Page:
UK researchers examining economic data on 12 non-pharmacological interventions for osteoarthritis of the knee (KOA) have found acupuncture and transcutaneous electrical nerve stimulation (TENS) to be cost-effective. The authors applied network meta-analysis to data from 88 randomised controlled trials including 7,507 patients. They based their cost-effectiveness estimations on a threshold of £20–30,000 per QALY (quality-adjusted life year – a measure of disease burden used to assess the value for money of medical interventions), as this is used by the UK’s National Institute for Health and Care Excellence (NICE) to assess whether treatments represent a cost-effective use of UK NHS resources. When all trials were considered, TENS was found to be cost-effective at the NICE threshold, with an incremental cost-effectiveness ratio of £2,690 per QALY versus usual care (meaning one quality-adjusted life year would be gained for each additional £2,690 spent on TENS). When only higher quality trials were considered, acupuncture was found to be cost-effective (with an incremental cost-effectiveness ratio of £13,502 per QALY versus TENS). The authors further noted that, while acupuncture is not currently recommended by NICE as a treatment for KOA, based on their calculations some interventions that are recommended by NICE (insoles, braces and manual therapy) are unlikely to be cost-effective and therefore should not be prioritised for commissioning within the NHS.
Cost-effectiveness of adjunct non-pharmacological interventions for osteoarthritis of the knee. PLoS One. 2017 Mar 7;12(3):e0172749.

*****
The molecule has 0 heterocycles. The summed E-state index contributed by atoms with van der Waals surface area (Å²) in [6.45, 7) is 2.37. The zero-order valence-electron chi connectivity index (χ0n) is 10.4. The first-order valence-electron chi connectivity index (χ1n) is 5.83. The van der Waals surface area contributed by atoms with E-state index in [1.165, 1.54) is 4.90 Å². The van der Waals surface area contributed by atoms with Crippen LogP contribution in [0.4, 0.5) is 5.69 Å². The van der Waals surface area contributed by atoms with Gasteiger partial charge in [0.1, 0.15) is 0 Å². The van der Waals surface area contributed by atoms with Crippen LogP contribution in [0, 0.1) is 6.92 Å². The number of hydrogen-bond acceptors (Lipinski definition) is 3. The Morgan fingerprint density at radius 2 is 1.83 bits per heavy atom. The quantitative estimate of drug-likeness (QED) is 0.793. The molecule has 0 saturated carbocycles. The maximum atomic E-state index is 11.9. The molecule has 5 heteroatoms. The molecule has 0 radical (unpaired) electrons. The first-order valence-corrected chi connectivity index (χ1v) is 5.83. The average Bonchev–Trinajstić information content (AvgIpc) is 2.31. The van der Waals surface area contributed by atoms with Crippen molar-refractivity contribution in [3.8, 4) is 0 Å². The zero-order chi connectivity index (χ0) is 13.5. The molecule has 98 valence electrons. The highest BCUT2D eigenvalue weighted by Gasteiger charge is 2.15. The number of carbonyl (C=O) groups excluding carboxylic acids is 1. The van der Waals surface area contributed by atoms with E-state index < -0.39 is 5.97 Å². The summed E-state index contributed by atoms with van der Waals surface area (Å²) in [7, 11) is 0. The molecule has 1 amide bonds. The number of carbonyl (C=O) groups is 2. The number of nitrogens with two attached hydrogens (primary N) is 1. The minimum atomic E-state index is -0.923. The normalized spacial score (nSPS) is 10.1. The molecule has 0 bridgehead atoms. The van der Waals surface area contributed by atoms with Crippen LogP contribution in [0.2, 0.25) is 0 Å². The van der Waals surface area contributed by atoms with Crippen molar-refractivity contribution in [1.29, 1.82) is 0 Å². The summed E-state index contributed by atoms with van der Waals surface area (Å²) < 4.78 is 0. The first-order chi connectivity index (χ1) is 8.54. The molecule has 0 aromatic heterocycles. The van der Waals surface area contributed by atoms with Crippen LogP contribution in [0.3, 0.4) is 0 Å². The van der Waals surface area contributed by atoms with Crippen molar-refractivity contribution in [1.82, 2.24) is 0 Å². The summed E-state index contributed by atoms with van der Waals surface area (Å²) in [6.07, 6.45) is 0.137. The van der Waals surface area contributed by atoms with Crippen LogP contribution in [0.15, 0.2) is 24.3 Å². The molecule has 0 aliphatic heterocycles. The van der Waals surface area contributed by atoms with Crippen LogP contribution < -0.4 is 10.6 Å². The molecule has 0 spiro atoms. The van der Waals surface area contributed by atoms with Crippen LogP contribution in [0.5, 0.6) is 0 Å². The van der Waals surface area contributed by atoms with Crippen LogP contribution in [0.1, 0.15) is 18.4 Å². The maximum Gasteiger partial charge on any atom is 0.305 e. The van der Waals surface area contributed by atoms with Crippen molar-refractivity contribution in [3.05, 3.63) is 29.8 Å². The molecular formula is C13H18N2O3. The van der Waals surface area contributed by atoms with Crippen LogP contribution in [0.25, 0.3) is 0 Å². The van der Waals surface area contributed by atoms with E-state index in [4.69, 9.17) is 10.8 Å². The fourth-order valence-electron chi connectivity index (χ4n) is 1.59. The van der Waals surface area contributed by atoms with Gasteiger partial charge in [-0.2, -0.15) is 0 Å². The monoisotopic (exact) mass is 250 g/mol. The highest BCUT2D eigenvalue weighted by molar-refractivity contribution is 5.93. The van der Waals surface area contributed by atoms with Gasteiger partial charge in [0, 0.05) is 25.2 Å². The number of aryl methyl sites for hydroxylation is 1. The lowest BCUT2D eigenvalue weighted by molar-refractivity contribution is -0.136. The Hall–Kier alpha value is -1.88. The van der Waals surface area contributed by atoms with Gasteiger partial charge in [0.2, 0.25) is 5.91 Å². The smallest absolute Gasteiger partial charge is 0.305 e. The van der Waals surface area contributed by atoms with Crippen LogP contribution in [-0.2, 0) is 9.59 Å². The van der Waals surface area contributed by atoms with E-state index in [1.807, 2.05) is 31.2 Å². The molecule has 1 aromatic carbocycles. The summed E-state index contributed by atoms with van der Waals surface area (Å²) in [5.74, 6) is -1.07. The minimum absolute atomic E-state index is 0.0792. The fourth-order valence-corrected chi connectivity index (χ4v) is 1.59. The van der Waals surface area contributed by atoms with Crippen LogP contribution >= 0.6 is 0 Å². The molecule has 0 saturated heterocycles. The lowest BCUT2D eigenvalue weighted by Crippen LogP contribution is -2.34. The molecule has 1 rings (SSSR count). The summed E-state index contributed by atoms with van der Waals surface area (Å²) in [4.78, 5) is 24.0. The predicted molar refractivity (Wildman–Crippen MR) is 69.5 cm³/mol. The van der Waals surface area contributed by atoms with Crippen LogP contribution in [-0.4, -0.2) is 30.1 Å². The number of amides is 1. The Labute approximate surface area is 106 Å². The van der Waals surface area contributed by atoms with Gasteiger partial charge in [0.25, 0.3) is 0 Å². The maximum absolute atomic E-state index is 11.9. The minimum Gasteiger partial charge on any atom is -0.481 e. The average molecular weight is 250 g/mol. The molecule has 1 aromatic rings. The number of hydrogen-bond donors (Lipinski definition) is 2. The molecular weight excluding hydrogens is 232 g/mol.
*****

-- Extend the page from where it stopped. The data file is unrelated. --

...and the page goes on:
18. April 2017 · Comments Off · Categories: Acupuncture, Arthritis, Osteoarthritis

A study by investigators from the UK suggests that both group and individual acupuncture may be effective for treating the symptoms of knee osteoarthritis. In a pilot randomised trial, 120 patients received either a standardised advice/exercise booklet, the booklet plus group acupuncture, or the booklet plus individual acupuncture. Both acupuncture groups received up to ten treatments over 12 weeks using four local standard points (Yinglingquan SP-9, Xuehai SP-10, Yinshi ST-33, Zusanli ST-36) plus up to four ahshi points, with manual stimulation applied unless no pain relief was reported, in which case electro-acupuncture was used. Mean reductions in osteoarthritis symptom scores from baseline to 14 week follow-up were greatest for group acupuncture (-3.2), followed by individual acupuncture (-2.4), both of which were significantly better than the booklet group (who experienced a mean increase in symptom scores of 0.4).
Western medical acupuncture in a group setting for knee osteoarthritis: results of a pilot randomised controlled trial. Pilot Feasibility Stud. 2016 Feb 16;2:10.

28. March 2017 · Comments Off · Categories: Osteoarthritis, Tai Chi Chuan
24. September 2015 · Comments Off · Categories: Moxibustion, Osteoarthritis

Six-weeks of treatment with moxibustion seems to improve physical and mental quality of life in patients with chronic knee osteoarthritis (KOA). Chinese investigators randomly allocated 150 patients with KOA to either a true moxibustion group (n=77) or a sham moxibustion group (n=73), who received treatment three times a week for six weeks. Participants in the true moxibustion group experienced significantly greater improvement in general health scores than the sham group at weeks 6 and 12. Participants in the true moxibustion group also experienced statistically significantly greater improvement in vitality scores than the sham group at week 12. (Effectiveness of moxibustion treatment in quality of life in patients with knee osteoarthritis: a randomized, double-blinded, placebo-controlled trial. Evid Based Complement Alternat Med. 21)15;2015:569523. Epub 2015 Jan 21).